September Bloom Day

At May Dreams, perennial Bloom Day hostess Carol asks about the whisperings of fall in the garden.

Two notes of autumn susurrate through this scene. The dappled sunshine here was full sun a month ago, and those fallen purple petals presage the coming of fall.

Bloom Day; 2009-09-15

The petals came from Tibouchina urvilleana

Bloom Day; 2009-09-15

Nearby the Fuchsia 'Unpronounceable Name that I Have Even Forgotten How to Spell' is blooming. This was a new arrival this year...last year...I don't remember. It came from Strybing, an impulse buy I don't regret whatsoever.

Bloom Day; 2009-09-15

The Madia bloom summer and fall. I don't know what makes them stop exactly. There will be no frost in this garden. I think it's me. I think I make them stop by cutting them down when I get tired of their summer chaos. Winter requires a certain visual purity.

Bloom Day; 2009-09-15

Ugly mold will strike down the last of the dahlias soon enough. They are fading already.

Bloom Day; 2009-09-15

Light rains on Saturday splayed out Salvia uliginosa's wiry stems. A late summer plant for me.

Bloom Day; 2009-09-15

The same recent rains still adorn 'Charlotte' rose. It's been unusually humid for the coast, and the garden is damp.

Bloom Day; 2009-09-15

Sunflowers are slowing down. Fewer and fewer buds emerge from the leaf axils now. Is that from a general lack of water, or is that a fall thing?

Bloom Day; 2009-09-15

Cobaea scandens does not know fall. So long as it yet lives, it blooms all year.

Bloom Day; 2009-09-15

And does Asclepias curassavica know seasonal change? I don't know. (I hope not! It's very pretty up close.)

Bloom Day; 2009-09-15

Also blooming: Tweedia caerulea, Passiflora citrina, Abutilon, Epilobium canum, Arctotis, Foeniculum... what am I forgetting?

ADDED: Up on the roof, recent light rains summoned an inflorescence from the 22-pound bulb, Urginea maritima. Watch this space...

Urginea maritima


Teresa said...

Wow! Your flowers are just great! I wish we didn't have a winter shut down here in NY. It must be great to have flowers all year long. Thanks for the tour!

Unknown said...

Gorgeous... and how funny that "your" fall colors are so similar to ours, with the rich purples and then the faded yellows, too.

Pam/Digging said...

I often wonder how those plants that don't know fall can keep it going all year, year after year. It seems like they'd just get tired after a while.

I definitely see an autumnal cast to the light in your pictures. Your 100-degree days are long gone, aren't they, Chuck?

Shirley said...

Hi there Chuck... just love that first shot! Great blooms and colour from your Sept garden. Happy Bloom Day :-D

Dave@The Home Garden said...

Great opening shot for bloom day! I like that salvia, what are it's zones? It may not be hardy here.

rebecca Sweet said...

Wonderful photos, Chuck! And thanks for the 'word of the day' with the Webster's link - genius!! I've never planted a Cobaea scandens before and will definitely research this one for my zone...it looks just wonderful!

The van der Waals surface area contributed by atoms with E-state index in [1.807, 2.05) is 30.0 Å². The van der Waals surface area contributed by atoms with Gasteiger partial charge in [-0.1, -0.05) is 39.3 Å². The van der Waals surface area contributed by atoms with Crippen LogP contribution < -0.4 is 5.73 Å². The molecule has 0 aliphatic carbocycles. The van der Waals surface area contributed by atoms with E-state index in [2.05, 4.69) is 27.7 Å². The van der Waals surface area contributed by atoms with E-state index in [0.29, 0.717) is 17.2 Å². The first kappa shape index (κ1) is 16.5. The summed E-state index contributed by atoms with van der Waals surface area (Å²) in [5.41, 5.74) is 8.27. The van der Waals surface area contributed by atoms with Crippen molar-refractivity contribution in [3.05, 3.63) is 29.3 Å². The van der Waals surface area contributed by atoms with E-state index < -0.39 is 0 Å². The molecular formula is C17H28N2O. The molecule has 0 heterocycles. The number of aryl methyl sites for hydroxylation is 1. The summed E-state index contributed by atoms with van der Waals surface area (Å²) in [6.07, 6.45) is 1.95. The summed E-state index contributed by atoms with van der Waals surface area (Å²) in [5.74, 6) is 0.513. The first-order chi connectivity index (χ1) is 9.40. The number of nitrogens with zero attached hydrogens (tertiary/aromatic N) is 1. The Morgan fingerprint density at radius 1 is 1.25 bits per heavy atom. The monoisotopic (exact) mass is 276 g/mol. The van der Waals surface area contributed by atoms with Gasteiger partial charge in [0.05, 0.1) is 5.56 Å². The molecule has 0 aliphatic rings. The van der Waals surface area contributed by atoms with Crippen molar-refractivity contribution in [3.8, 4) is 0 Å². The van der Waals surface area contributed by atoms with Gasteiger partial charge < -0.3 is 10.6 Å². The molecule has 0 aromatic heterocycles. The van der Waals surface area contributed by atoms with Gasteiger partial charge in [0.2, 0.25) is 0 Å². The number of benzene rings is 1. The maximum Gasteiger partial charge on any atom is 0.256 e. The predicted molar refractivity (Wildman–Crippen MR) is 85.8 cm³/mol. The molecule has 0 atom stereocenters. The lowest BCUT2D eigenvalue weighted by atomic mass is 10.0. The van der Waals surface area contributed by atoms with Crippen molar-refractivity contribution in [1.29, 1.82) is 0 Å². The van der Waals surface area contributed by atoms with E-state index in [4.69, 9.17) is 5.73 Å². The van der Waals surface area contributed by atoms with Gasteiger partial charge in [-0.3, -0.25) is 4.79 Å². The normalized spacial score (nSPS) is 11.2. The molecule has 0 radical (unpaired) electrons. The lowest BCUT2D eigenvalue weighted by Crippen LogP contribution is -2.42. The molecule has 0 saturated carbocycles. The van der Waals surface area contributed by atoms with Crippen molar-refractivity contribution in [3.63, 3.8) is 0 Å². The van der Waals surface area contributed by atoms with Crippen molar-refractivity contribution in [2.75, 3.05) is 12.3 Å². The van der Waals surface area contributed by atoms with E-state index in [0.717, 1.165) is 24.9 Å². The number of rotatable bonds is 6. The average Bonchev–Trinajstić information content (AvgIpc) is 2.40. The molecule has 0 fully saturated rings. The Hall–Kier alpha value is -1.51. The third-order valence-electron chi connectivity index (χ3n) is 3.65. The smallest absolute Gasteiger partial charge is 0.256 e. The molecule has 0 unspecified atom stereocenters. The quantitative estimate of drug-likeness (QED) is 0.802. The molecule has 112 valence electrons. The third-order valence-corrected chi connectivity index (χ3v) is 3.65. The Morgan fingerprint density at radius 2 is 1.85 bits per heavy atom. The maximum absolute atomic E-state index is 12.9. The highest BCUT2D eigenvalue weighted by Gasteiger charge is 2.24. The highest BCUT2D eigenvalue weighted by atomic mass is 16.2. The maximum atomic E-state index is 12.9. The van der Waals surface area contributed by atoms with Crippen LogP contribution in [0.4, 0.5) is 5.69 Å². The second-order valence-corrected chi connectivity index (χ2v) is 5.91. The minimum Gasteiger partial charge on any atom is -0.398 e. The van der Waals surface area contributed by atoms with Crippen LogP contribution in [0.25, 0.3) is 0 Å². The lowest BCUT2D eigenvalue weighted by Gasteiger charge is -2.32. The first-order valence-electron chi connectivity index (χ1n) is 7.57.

Unknown said...

OMG- I LOVE that first picture! Romantic, whimsical, and mysterious!

Frances said...

That dappled sunlight is pure art, Chuck. The petals are just the right touch. Charlotte is going on my list, even though there were not supposed to be any more roses added. The flower form is too wonderful.

Anonymous said...

I love the photo of the petals on the garden path....really lovely.

Mr. McGregor's Daughter said...

The Tibouchina petals remind me of scraps of silk, like someone was making a silk dress in the garden. It's such a great color. Your new & improved Fuschia is really cool, I've never seen one like it. I doubt I will around here, where they're merely expensive annuals.
I can imagine that the gardener would need to intervene in a climate where there is no frost. Some plants get that rangy look from blooming too long

ryan said...

Nice stuff. The petals susurrate and then a few of those blooms are more like shouters.

Christopher C. NC said...

Ah, I remember the susurrate signs of changing seasons in the world of evergreen. They are there to be observed by the observant.

Now I am happy when the change is slow and steady, instead of quick and violent.

Rosemary Waigh said...

It's all lovely, especially the asclepias.

lisa said...

I agree with Kim's observation, and it surprises me that I've never picked up on that before (considering how long I've been reading your blog). Nice Bloom Day!

Sylvana said...

The first and last picture are so interesting. The purple petals in the first look like mosaic tiles. I've never seen anything like that last one!

Jenn said...

Urginea maritima.

- I purchased one of these last year as a bare bulb. The folks at Lowes didn't even know what it was called, as this was the last bulb and they had already tossed the display.

So I'm looking for a site to find out how much I should water it, now that it is growing, and I find this. I may have seen this way back then, surely I've been reading for that long.

Do you still have yours?

chuck b. said...

I don't water Urginea maritima at all. I'm afraid I'll kill it if I do. It just sits in a pot and I cut down the leaves/flower stalk when they die and look ugly. It seems to be doing fine. I've had it for a few years. It just finished flowering. I'm waiting for it to make offsets, which I think it is doing now. It seems to send up two sets of leaves, but only one flower stalk. I was hoping for two flower stalks this year, but I only got one. Maybe next year.

Jenn said...

Thanks Chuck!